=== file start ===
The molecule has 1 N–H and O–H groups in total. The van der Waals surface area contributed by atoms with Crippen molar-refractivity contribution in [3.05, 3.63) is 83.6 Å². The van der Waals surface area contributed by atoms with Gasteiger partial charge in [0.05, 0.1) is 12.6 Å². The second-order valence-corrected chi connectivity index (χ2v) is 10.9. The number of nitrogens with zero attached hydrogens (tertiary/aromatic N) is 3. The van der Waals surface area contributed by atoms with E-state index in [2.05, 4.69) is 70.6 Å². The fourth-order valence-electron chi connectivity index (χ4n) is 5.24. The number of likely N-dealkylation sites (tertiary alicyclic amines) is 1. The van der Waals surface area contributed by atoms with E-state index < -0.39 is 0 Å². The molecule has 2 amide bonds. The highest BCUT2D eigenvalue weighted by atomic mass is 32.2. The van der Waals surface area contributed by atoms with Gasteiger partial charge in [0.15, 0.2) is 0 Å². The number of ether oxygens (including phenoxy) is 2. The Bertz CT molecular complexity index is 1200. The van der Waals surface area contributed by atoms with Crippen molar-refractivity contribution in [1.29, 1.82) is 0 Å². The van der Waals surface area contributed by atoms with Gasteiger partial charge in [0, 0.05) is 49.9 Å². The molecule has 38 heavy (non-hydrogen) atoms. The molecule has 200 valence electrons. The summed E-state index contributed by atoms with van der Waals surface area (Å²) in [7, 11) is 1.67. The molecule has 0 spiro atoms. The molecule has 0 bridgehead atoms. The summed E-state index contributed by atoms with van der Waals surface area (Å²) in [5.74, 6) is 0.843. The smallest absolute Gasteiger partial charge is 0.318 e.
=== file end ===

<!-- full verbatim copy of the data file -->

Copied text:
The molecule has 1 N–H and O–H groups in total. The van der Waals surface area contributed by atoms with Crippen molar-refractivity contribution in [3.05, 3.63) is 83.6 Å². The van der Waals surface area contributed by atoms with Gasteiger partial charge in [0.05, 0.1) is 12.6 Å². The second-order valence-corrected chi connectivity index (χ2v) is 10.9. The number of nitrogens with zero attached hydrogens (tertiary/aromatic N) is 3. The van der Waals surface area contributed by atoms with E-state index in [2.05, 4.69) is 70.6 Å². The fourth-order valence-electron chi connectivity index (χ4n) is 5.24. The number of likely N-dealkylation sites (tertiary alicyclic amines) is 1. The van der Waals surface area contributed by atoms with E-state index < -0.39 is 0 Å². The molecule has 2 amide bonds. The highest BCUT2D eigenvalue weighted by atomic mass is 32.2. The van der Waals surface area contributed by atoms with Gasteiger partial charge in [0.15, 0.2) is 0 Å². The number of ether oxygens (including phenoxy) is 2. The Bertz CT molecular complexity index is 1200. The van der Waals surface area contributed by atoms with Crippen molar-refractivity contribution in [1.29, 1.82) is 0 Å². The van der Waals surface area contributed by atoms with Gasteiger partial charge in [0, 0.05) is 49.9 Å². The molecule has 38 heavy (non-hydrogen) atoms. The molecule has 200 valence electrons. The summed E-state index contributed by atoms with van der Waals surface area (Å²) in [7, 11) is 1.67. The molecule has 0 spiro atoms. The molecule has 0 bridgehead atoms. The summed E-state index contributed by atoms with van der Waals surface area (Å²) in [5.74, 6) is 0.843. The smallest absolute Gasteiger partial charge is 0.318 e.